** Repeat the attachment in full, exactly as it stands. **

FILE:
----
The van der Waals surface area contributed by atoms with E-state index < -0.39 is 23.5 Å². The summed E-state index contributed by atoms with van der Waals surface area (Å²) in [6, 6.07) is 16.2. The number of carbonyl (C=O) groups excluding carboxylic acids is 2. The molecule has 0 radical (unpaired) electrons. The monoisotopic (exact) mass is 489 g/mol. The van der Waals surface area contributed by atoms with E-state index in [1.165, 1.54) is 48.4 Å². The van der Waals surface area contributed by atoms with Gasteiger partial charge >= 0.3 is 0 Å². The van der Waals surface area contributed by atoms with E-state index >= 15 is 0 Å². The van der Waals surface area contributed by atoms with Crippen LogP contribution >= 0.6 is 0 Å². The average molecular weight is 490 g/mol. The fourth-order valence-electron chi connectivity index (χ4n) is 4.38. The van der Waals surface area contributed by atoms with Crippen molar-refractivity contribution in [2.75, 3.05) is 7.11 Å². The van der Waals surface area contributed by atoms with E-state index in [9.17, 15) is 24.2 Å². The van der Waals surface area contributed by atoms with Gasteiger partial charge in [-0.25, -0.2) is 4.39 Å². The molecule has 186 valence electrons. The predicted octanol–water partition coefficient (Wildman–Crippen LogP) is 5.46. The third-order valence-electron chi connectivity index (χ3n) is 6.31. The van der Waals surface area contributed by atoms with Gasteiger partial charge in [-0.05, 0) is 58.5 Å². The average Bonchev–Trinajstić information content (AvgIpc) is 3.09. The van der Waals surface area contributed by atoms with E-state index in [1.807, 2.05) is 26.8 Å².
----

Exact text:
The van der Waals surface area contributed by atoms with E-state index < -0.39 is 23.5 Å². The summed E-state index contributed by atoms with van der Waals surface area (Å²) in [6, 6.07) is 16.2. The number of carbonyl (C=O) groups excluding carboxylic acids is 2. The molecule has 0 radical (unpaired) electrons. The monoisotopic (exact) mass is 489 g/mol. The van der Waals surface area contributed by atoms with E-state index in [1.165, 1.54) is 48.4 Å². The van der Waals surface area contributed by atoms with Gasteiger partial charge >= 0.3 is 0 Å². The van der Waals surface area contributed by atoms with E-state index >= 15 is 0 Å². The van der Waals surface area contributed by atoms with Crippen LogP contribution >= 0.6 is 0 Å². The average molecular weight is 490 g/mol. The fourth-order valence-electron chi connectivity index (χ4n) is 4.38. The van der Waals surface area contributed by atoms with Crippen molar-refractivity contribution in [2.75, 3.05) is 7.11 Å². The van der Waals surface area contributed by atoms with E-state index in [9.17, 15) is 24.2 Å². The van der Waals surface area contributed by atoms with Gasteiger partial charge in [-0.25, -0.2) is 4.39 Å². The molecule has 186 valence electrons. The predicted octanol–water partition coefficient (Wildman–Crippen LogP) is 5.46. The third-order valence-electron chi connectivity index (χ3n) is 6.31. The van der Waals surface area contributed by atoms with Gasteiger partial charge in [-0.05, 0) is 58.5 Å². The average Bonchev–Trinajstić information content (AvgIpc) is 3.09. The van der Waals surface area contributed by atoms with E-state index in [1.807, 2.05) is 26.8 Å².